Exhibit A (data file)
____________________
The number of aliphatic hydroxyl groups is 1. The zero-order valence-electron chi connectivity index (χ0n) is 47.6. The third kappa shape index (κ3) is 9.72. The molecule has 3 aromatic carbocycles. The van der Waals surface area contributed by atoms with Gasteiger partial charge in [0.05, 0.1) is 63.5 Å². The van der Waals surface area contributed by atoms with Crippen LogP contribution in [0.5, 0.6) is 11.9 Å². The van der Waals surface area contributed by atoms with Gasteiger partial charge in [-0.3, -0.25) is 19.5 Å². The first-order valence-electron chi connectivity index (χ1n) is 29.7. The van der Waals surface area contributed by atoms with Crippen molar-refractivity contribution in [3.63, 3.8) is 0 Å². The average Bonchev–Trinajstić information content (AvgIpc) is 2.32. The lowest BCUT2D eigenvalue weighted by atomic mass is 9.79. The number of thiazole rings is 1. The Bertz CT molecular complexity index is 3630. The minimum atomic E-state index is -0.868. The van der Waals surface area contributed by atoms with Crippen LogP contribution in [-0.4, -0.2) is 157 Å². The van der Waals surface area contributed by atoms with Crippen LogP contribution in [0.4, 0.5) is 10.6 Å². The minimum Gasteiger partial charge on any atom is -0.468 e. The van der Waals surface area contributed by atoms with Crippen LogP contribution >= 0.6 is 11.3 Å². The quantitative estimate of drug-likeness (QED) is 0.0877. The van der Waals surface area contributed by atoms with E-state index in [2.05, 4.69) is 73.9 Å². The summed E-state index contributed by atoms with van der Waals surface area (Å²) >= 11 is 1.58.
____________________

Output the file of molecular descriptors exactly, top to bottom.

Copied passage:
The number of aliphatic hydroxyl groups is 1. The zero-order valence-electron chi connectivity index (χ0n) is 47.6. The third kappa shape index (κ3) is 9.72. The molecule has 3 aromatic carbocycles. The van der Waals surface area contributed by atoms with Gasteiger partial charge in [0.05, 0.1) is 63.5 Å². The van der Waals surface area contributed by atoms with Crippen LogP contribution in [0.5, 0.6) is 11.9 Å². The van der Waals surface area contributed by atoms with Gasteiger partial charge in [-0.3, -0.25) is 19.5 Å². The first-order valence-electron chi connectivity index (χ1n) is 29.7. The van der Waals surface area contributed by atoms with Crippen molar-refractivity contribution in [3.63, 3.8) is 0 Å². The average Bonchev–Trinajstić information content (AvgIpc) is 2.32. The lowest BCUT2D eigenvalue weighted by atomic mass is 9.79. The number of thiazole rings is 1. The Bertz CT molecular complexity index is 3630. The minimum atomic E-state index is -0.868. The van der Waals surface area contributed by atoms with Crippen LogP contribution in [-0.4, -0.2) is 157 Å². The van der Waals surface area contributed by atoms with Crippen LogP contribution in [0.4, 0.5) is 10.6 Å². The minimum Gasteiger partial charge on any atom is -0.468 e. The van der Waals surface area contributed by atoms with Crippen LogP contribution >= 0.6 is 11.3 Å². The quantitative estimate of drug-likeness (QED) is 0.0877. The van der Waals surface area contributed by atoms with E-state index in [2.05, 4.69) is 73.9 Å². The summed E-state index contributed by atoms with van der Waals surface area (Å²) >= 11 is 1.58.